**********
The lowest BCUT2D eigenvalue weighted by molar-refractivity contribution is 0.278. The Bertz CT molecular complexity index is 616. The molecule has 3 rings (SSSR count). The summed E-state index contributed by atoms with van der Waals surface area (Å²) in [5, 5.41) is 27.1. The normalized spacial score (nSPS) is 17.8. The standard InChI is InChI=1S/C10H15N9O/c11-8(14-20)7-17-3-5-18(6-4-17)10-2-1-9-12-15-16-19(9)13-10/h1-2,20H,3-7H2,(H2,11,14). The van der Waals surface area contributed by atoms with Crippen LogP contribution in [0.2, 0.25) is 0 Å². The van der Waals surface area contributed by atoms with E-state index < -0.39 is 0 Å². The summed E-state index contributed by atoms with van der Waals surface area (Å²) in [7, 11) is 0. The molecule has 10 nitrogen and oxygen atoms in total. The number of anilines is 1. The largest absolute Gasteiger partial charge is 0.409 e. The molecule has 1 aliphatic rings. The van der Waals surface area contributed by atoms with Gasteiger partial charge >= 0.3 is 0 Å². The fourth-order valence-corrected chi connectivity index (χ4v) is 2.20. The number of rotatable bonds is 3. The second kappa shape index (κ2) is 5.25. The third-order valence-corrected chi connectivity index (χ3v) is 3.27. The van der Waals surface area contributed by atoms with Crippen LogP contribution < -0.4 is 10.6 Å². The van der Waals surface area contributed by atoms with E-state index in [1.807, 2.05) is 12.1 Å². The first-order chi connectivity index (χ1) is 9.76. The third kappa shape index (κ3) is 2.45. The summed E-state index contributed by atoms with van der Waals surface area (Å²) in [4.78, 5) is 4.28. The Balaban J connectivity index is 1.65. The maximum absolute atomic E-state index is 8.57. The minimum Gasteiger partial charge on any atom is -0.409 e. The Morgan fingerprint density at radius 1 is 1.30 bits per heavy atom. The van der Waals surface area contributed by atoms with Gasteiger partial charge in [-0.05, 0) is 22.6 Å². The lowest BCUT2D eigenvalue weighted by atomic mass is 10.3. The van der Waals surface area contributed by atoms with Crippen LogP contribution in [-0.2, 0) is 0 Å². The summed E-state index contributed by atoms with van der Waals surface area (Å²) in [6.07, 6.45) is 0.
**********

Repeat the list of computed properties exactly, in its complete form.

The lowest BCUT2D eigenvalue weighted by molar-refractivity contribution is 0.278. The Bertz CT molecular complexity index is 616. The molecule has 3 rings (SSSR count). The summed E-state index contributed by atoms with van der Waals surface area (Å²) in [5, 5.41) is 27.1. The normalized spacial score (nSPS) is 17.8. The standard InChI is InChI=1S/C10H15N9O/c11-8(14-20)7-17-3-5-18(6-4-17)10-2-1-9-12-15-16-19(9)13-10/h1-2,20H,3-7H2,(H2,11,14). The van der Waals surface area contributed by atoms with Crippen LogP contribution in [0.2, 0.25) is 0 Å². The van der Waals surface area contributed by atoms with E-state index < -0.39 is 0 Å². The summed E-state index contributed by atoms with van der Waals surface area (Å²) in [7, 11) is 0. The molecule has 10 nitrogen and oxygen atoms in total. The number of anilines is 1. The largest absolute Gasteiger partial charge is 0.409 e. The molecule has 1 aliphatic rings. The van der Waals surface area contributed by atoms with Gasteiger partial charge >= 0.3 is 0 Å². The fourth-order valence-corrected chi connectivity index (χ4v) is 2.20. The number of rotatable bonds is 3. The second kappa shape index (κ2) is 5.25. The third-order valence-corrected chi connectivity index (χ3v) is 3.27. The van der Waals surface area contributed by atoms with Crippen LogP contribution < -0.4 is 10.6 Å². The van der Waals surface area contributed by atoms with E-state index in [1.807, 2.05) is 12.1 Å². The first-order chi connectivity index (χ1) is 9.76. The third kappa shape index (κ3) is 2.45. The summed E-state index contributed by atoms with van der Waals surface area (Å²) in [4.78, 5) is 4.28. The Balaban J connectivity index is 1.65. The maximum absolute atomic E-state index is 8.57. The minimum Gasteiger partial charge on any atom is -0.409 e. The Morgan fingerprint density at radius 1 is 1.30 bits per heavy atom. The van der Waals surface area contributed by atoms with Gasteiger partial charge in [-0.05, 0) is 22.6 Å². The lowest BCUT2D eigenvalue weighted by atomic mass is 10.3. The van der Waals surface area contributed by atoms with Crippen LogP contribution in [-0.2, 0) is 0 Å². The summed E-state index contributed by atoms with van der Waals surface area (Å²) in [6.07, 6.45) is 0.